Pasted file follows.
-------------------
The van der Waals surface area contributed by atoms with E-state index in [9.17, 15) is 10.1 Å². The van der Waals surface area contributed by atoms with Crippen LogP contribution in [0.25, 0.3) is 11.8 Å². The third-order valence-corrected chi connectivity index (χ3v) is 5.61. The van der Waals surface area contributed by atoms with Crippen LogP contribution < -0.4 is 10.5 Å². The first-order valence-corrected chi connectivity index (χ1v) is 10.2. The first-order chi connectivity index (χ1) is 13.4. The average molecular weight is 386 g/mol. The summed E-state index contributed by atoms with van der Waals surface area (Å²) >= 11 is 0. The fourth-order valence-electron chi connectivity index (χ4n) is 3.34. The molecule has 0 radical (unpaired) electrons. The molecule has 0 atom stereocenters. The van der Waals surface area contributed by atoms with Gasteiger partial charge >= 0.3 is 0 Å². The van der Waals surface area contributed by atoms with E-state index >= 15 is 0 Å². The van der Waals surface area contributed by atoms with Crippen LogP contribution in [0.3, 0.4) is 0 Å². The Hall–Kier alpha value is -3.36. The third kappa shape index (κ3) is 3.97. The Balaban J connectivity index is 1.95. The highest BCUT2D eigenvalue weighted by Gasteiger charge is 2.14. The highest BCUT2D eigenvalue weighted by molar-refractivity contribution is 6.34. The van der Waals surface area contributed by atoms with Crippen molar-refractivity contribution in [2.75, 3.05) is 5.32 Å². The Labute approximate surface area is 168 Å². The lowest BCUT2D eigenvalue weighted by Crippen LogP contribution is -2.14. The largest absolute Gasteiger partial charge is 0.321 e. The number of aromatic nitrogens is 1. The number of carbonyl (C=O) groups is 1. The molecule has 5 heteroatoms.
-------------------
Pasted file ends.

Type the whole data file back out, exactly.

The van der Waals surface area contributed by atoms with E-state index in [9.17, 15) is 10.1 Å². The van der Waals surface area contributed by atoms with Crippen LogP contribution in [0.25, 0.3) is 11.8 Å². The third-order valence-corrected chi connectivity index (χ3v) is 5.61. The van der Waals surface area contributed by atoms with Crippen LogP contribution < -0.4 is 10.5 Å². The first-order valence-corrected chi connectivity index (χ1v) is 10.2. The first-order chi connectivity index (χ1) is 13.4. The average molecular weight is 386 g/mol. The summed E-state index contributed by atoms with van der Waals surface area (Å²) >= 11 is 0. The fourth-order valence-electron chi connectivity index (χ4n) is 3.34. The molecule has 0 radical (unpaired) electrons. The molecule has 0 atom stereocenters. The van der Waals surface area contributed by atoms with Gasteiger partial charge >= 0.3 is 0 Å². The van der Waals surface area contributed by atoms with E-state index >= 15 is 0 Å². The van der Waals surface area contributed by atoms with Crippen LogP contribution in [0.3, 0.4) is 0 Å². The Hall–Kier alpha value is -3.36. The third kappa shape index (κ3) is 3.97. The Balaban J connectivity index is 1.95. The highest BCUT2D eigenvalue weighted by Gasteiger charge is 2.14. The highest BCUT2D eigenvalue weighted by molar-refractivity contribution is 6.34. The van der Waals surface area contributed by atoms with Crippen molar-refractivity contribution in [2.75, 3.05) is 5.32 Å². The Labute approximate surface area is 168 Å². The lowest BCUT2D eigenvalue weighted by Crippen LogP contribution is -2.14. The largest absolute Gasteiger partial charge is 0.321 e. The number of aromatic nitrogens is 1. The number of carbonyl (C=O) groups is 1. The molecule has 5 heteroatoms.